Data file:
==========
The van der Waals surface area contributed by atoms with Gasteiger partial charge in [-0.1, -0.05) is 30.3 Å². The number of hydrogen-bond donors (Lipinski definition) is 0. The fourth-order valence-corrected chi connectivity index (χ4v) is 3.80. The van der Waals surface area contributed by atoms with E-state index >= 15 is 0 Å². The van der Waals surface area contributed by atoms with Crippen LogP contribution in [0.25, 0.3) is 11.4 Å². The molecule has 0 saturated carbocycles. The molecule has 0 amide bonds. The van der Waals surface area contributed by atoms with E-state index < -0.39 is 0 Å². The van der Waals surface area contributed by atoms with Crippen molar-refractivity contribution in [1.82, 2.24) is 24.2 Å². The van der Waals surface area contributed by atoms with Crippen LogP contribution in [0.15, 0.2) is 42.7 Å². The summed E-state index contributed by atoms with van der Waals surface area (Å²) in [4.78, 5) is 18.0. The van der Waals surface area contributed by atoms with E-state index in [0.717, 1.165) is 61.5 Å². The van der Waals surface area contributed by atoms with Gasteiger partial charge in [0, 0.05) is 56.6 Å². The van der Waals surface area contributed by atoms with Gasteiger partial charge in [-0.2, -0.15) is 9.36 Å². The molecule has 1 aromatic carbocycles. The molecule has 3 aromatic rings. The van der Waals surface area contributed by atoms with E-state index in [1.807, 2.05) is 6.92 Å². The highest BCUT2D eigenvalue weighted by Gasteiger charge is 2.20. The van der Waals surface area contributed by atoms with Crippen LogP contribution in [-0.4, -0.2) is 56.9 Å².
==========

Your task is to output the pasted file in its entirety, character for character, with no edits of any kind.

The van der Waals surface area contributed by atoms with Gasteiger partial charge in [-0.1, -0.05) is 30.3 Å². The number of hydrogen-bond donors (Lipinski definition) is 0. The fourth-order valence-corrected chi connectivity index (χ4v) is 3.80. The van der Waals surface area contributed by atoms with E-state index >= 15 is 0 Å². The van der Waals surface area contributed by atoms with Crippen LogP contribution in [0.25, 0.3) is 11.4 Å². The molecule has 0 saturated carbocycles. The molecule has 0 amide bonds. The van der Waals surface area contributed by atoms with E-state index < -0.39 is 0 Å². The van der Waals surface area contributed by atoms with Crippen molar-refractivity contribution in [1.82, 2.24) is 24.2 Å². The van der Waals surface area contributed by atoms with Crippen LogP contribution in [0.15, 0.2) is 42.7 Å². The summed E-state index contributed by atoms with van der Waals surface area (Å²) in [4.78, 5) is 18.0. The van der Waals surface area contributed by atoms with E-state index in [0.717, 1.165) is 61.5 Å². The van der Waals surface area contributed by atoms with Gasteiger partial charge in [0, 0.05) is 56.6 Å². The van der Waals surface area contributed by atoms with Gasteiger partial charge in [-0.2, -0.15) is 9.36 Å². The molecule has 1 aromatic carbocycles. The molecule has 3 aromatic rings. The van der Waals surface area contributed by atoms with E-state index in [1.807, 2.05) is 6.92 Å². The highest BCUT2D eigenvalue weighted by Gasteiger charge is 2.20. The van der Waals surface area contributed by atoms with Crippen LogP contribution in [-0.4, -0.2) is 56.9 Å².